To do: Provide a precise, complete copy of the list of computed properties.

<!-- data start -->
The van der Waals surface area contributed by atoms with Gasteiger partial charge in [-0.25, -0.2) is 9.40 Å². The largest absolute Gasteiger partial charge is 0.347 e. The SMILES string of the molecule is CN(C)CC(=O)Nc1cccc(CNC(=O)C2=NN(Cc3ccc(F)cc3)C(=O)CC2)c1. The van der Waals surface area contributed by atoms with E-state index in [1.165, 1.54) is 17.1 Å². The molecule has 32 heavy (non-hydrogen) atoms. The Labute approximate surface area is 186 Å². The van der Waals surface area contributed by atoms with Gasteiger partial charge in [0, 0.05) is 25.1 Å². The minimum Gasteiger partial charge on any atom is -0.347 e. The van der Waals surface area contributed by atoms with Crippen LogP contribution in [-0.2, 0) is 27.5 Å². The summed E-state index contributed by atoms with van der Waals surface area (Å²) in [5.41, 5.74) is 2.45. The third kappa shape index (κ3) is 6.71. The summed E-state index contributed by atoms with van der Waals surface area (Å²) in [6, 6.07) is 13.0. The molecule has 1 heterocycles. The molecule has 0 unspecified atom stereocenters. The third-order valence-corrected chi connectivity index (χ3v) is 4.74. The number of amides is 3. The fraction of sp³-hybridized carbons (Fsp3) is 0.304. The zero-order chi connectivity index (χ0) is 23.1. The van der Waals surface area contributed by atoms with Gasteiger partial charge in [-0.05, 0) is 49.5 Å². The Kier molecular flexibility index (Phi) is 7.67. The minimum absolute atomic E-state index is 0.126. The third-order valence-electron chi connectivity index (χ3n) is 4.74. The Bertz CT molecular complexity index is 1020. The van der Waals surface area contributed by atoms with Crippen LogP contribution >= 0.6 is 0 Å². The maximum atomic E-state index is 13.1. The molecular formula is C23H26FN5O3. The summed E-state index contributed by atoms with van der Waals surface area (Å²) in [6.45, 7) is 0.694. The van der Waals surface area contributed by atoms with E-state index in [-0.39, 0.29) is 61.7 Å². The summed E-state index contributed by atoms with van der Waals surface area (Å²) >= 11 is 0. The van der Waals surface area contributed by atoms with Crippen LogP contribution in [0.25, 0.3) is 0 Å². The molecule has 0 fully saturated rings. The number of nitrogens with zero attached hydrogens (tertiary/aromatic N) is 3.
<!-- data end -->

The van der Waals surface area contributed by atoms with Gasteiger partial charge in [-0.25, -0.2) is 9.40 Å². The largest absolute Gasteiger partial charge is 0.347 e. The SMILES string of the molecule is CN(C)CC(=O)Nc1cccc(CNC(=O)C2=NN(Cc3ccc(F)cc3)C(=O)CC2)c1. The van der Waals surface area contributed by atoms with E-state index in [1.165, 1.54) is 17.1 Å². The molecule has 32 heavy (non-hydrogen) atoms. The Labute approximate surface area is 186 Å². The van der Waals surface area contributed by atoms with Gasteiger partial charge in [0, 0.05) is 25.1 Å². The minimum Gasteiger partial charge on any atom is -0.347 e. The van der Waals surface area contributed by atoms with Crippen LogP contribution in [-0.2, 0) is 27.5 Å². The summed E-state index contributed by atoms with van der Waals surface area (Å²) in [5.41, 5.74) is 2.45. The third kappa shape index (κ3) is 6.71. The summed E-state index contributed by atoms with van der Waals surface area (Å²) in [6, 6.07) is 13.0. The molecule has 1 heterocycles. The molecule has 0 unspecified atom stereocenters. The third-order valence-corrected chi connectivity index (χ3v) is 4.74. The number of amides is 3. The fraction of sp³-hybridized carbons (Fsp3) is 0.304. The zero-order chi connectivity index (χ0) is 23.1. The van der Waals surface area contributed by atoms with Gasteiger partial charge in [-0.05, 0) is 49.5 Å². The Kier molecular flexibility index (Phi) is 7.67. The minimum absolute atomic E-state index is 0.126. The third-order valence-electron chi connectivity index (χ3n) is 4.74. The Bertz CT molecular complexity index is 1020. The van der Waals surface area contributed by atoms with Crippen LogP contribution >= 0.6 is 0 Å². The maximum atomic E-state index is 13.1. The molecular formula is C23H26FN5O3. The summed E-state index contributed by atoms with van der Waals surface area (Å²) in [6.45, 7) is 0.694. The van der Waals surface area contributed by atoms with E-state index in [-0.39, 0.29) is 61.7 Å². The summed E-state index contributed by atoms with van der Waals surface area (Å²) >= 11 is 0. The van der Waals surface area contributed by atoms with Crippen LogP contribution in [0.25, 0.3) is 0 Å². The molecule has 0 fully saturated rings. The number of nitrogens with zero attached hydrogens (tertiary/aromatic N) is 3.